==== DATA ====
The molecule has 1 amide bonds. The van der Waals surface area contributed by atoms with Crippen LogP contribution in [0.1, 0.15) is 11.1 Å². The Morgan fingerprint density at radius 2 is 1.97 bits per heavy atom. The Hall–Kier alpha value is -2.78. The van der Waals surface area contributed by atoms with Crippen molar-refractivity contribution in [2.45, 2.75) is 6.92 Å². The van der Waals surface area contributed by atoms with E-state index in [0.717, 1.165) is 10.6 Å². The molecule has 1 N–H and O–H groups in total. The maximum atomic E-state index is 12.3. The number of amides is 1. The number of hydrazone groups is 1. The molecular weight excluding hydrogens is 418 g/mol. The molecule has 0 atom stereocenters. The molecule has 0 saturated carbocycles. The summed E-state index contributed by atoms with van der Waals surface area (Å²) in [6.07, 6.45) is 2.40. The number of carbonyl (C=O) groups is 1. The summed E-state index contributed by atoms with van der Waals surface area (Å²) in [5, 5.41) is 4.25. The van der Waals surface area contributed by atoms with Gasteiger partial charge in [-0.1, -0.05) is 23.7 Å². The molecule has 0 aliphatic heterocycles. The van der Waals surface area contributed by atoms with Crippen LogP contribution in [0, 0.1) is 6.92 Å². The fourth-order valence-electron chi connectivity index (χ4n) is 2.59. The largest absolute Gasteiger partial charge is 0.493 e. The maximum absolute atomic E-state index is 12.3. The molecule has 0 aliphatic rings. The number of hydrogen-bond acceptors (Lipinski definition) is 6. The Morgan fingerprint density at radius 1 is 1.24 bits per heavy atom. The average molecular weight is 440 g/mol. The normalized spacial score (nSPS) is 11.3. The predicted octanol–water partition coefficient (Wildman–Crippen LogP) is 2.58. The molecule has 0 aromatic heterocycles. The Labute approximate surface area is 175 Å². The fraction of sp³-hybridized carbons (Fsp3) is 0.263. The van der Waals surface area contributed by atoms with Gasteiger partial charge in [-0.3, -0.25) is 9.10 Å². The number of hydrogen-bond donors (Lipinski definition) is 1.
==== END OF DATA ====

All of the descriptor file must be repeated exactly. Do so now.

The molecule has 1 amide bonds. The van der Waals surface area contributed by atoms with Crippen LogP contribution in [0.1, 0.15) is 11.1 Å². The Morgan fingerprint density at radius 2 is 1.97 bits per heavy atom. The Hall–Kier alpha value is -2.78. The van der Waals surface area contributed by atoms with Crippen molar-refractivity contribution in [2.45, 2.75) is 6.92 Å². The van der Waals surface area contributed by atoms with E-state index in [0.717, 1.165) is 10.6 Å². The molecule has 1 N–H and O–H groups in total. The maximum atomic E-state index is 12.3. The number of amides is 1. The number of hydrazone groups is 1. The molecular weight excluding hydrogens is 418 g/mol. The molecule has 0 atom stereocenters. The molecule has 0 saturated carbocycles. The summed E-state index contributed by atoms with van der Waals surface area (Å²) in [6.07, 6.45) is 2.40. The number of carbonyl (C=O) groups is 1. The summed E-state index contributed by atoms with van der Waals surface area (Å²) in [5, 5.41) is 4.25. The van der Waals surface area contributed by atoms with Gasteiger partial charge in [-0.1, -0.05) is 23.7 Å². The molecule has 0 aliphatic heterocycles. The van der Waals surface area contributed by atoms with Crippen LogP contribution in [0, 0.1) is 6.92 Å². The fourth-order valence-electron chi connectivity index (χ4n) is 2.59. The largest absolute Gasteiger partial charge is 0.493 e. The maximum absolute atomic E-state index is 12.3. The molecule has 0 aliphatic rings. The number of hydrogen-bond acceptors (Lipinski definition) is 6. The Morgan fingerprint density at radius 1 is 1.24 bits per heavy atom. The average molecular weight is 440 g/mol. The normalized spacial score (nSPS) is 11.3. The predicted octanol–water partition coefficient (Wildman–Crippen LogP) is 2.58. The molecule has 0 aromatic heterocycles. The Labute approximate surface area is 175 Å². The fraction of sp³-hybridized carbons (Fsp3) is 0.263. The van der Waals surface area contributed by atoms with Gasteiger partial charge in [-0.3, -0.25) is 9.10 Å². The number of hydrogen-bond donors (Lipinski definition) is 1.